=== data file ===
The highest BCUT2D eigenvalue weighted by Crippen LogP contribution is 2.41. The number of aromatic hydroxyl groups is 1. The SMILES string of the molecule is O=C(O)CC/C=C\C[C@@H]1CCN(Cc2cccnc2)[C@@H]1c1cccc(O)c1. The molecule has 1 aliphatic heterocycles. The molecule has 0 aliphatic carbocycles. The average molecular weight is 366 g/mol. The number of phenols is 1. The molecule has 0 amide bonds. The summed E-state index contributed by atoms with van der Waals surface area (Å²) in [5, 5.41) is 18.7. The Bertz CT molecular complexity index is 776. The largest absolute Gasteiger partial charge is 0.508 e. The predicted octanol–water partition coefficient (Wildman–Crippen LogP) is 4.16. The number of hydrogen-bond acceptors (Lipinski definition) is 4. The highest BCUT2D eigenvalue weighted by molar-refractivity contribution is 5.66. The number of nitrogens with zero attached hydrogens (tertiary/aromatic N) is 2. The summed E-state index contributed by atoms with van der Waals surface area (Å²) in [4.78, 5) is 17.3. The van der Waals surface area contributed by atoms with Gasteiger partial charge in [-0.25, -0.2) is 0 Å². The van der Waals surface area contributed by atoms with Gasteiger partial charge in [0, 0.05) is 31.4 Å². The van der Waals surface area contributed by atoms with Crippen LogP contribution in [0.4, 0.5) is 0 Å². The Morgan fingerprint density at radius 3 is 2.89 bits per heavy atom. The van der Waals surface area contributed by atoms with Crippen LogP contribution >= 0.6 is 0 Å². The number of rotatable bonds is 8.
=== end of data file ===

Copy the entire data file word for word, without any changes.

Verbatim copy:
The highest BCUT2D eigenvalue weighted by Crippen LogP contribution is 2.41. The number of aromatic hydroxyl groups is 1. The SMILES string of the molecule is O=C(O)CC/C=C\C[C@@H]1CCN(Cc2cccnc2)[C@@H]1c1cccc(O)c1. The molecule has 1 aliphatic heterocycles. The molecule has 0 aliphatic carbocycles. The average molecular weight is 366 g/mol. The number of phenols is 1. The molecule has 0 amide bonds. The summed E-state index contributed by atoms with van der Waals surface area (Å²) in [5, 5.41) is 18.7. The Bertz CT molecular complexity index is 776. The largest absolute Gasteiger partial charge is 0.508 e. The predicted octanol–water partition coefficient (Wildman–Crippen LogP) is 4.16. The number of hydrogen-bond acceptors (Lipinski definition) is 4. The highest BCUT2D eigenvalue weighted by molar-refractivity contribution is 5.66. The number of nitrogens with zero attached hydrogens (tertiary/aromatic N) is 2. The summed E-state index contributed by atoms with van der Waals surface area (Å²) in [4.78, 5) is 17.3. The van der Waals surface area contributed by atoms with Gasteiger partial charge in [-0.25, -0.2) is 0 Å². The van der Waals surface area contributed by atoms with Gasteiger partial charge in [0, 0.05) is 31.4 Å². The van der Waals surface area contributed by atoms with Crippen LogP contribution in [0.4, 0.5) is 0 Å². The Morgan fingerprint density at radius 3 is 2.89 bits per heavy atom. The van der Waals surface area contributed by atoms with Crippen LogP contribution >= 0.6 is 0 Å². The number of rotatable bonds is 8.